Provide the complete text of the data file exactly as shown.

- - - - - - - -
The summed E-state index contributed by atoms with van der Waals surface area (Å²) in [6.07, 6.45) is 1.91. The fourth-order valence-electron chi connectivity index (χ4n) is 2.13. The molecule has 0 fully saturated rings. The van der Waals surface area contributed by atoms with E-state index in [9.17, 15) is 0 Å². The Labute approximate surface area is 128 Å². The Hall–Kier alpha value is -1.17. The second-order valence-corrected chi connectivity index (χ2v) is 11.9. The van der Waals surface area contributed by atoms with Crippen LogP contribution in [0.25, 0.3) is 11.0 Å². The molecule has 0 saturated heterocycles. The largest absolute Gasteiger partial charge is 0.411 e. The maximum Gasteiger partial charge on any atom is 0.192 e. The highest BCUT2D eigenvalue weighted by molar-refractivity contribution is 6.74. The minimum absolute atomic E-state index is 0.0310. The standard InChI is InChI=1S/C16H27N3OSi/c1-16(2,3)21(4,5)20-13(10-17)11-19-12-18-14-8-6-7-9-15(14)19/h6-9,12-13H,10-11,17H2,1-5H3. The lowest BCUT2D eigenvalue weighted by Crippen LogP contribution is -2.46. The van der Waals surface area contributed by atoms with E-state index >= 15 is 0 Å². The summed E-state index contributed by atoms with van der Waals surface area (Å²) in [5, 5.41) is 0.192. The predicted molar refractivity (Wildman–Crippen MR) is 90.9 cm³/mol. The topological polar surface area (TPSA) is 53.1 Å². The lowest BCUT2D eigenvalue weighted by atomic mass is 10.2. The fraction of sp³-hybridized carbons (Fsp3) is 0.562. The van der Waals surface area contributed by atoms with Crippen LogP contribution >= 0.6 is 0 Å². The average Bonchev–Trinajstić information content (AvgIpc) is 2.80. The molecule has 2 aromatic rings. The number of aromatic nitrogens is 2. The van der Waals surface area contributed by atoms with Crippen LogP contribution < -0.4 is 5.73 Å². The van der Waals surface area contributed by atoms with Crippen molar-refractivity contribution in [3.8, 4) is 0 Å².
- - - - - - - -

The summed E-state index contributed by atoms with van der Waals surface area (Å²) in [6.07, 6.45) is 1.91. The fourth-order valence-electron chi connectivity index (χ4n) is 2.13. The molecule has 0 fully saturated rings. The van der Waals surface area contributed by atoms with E-state index in [9.17, 15) is 0 Å². The Labute approximate surface area is 128 Å². The Hall–Kier alpha value is -1.17. The second-order valence-corrected chi connectivity index (χ2v) is 11.9. The van der Waals surface area contributed by atoms with Crippen LogP contribution in [0.25, 0.3) is 11.0 Å². The molecule has 0 saturated heterocycles. The largest absolute Gasteiger partial charge is 0.411 e. The maximum Gasteiger partial charge on any atom is 0.192 e. The highest BCUT2D eigenvalue weighted by molar-refractivity contribution is 6.74. The minimum absolute atomic E-state index is 0.0310. The standard InChI is InChI=1S/C16H27N3OSi/c1-16(2,3)21(4,5)20-13(10-17)11-19-12-18-14-8-6-7-9-15(14)19/h6-9,12-13H,10-11,17H2,1-5H3. The lowest BCUT2D eigenvalue weighted by Crippen LogP contribution is -2.46. The van der Waals surface area contributed by atoms with E-state index >= 15 is 0 Å². The summed E-state index contributed by atoms with van der Waals surface area (Å²) in [5, 5.41) is 0.192. The predicted molar refractivity (Wildman–Crippen MR) is 90.9 cm³/mol. The topological polar surface area (TPSA) is 53.1 Å². The lowest BCUT2D eigenvalue weighted by atomic mass is 10.2. The fraction of sp³-hybridized carbons (Fsp3) is 0.562. The van der Waals surface area contributed by atoms with Crippen LogP contribution >= 0.6 is 0 Å². The average Bonchev–Trinajstić information content (AvgIpc) is 2.80. The molecule has 2 aromatic rings. The number of aromatic nitrogens is 2. The van der Waals surface area contributed by atoms with Crippen LogP contribution < -0.4 is 5.73 Å². The van der Waals surface area contributed by atoms with Crippen molar-refractivity contribution in [3.8, 4) is 0 Å².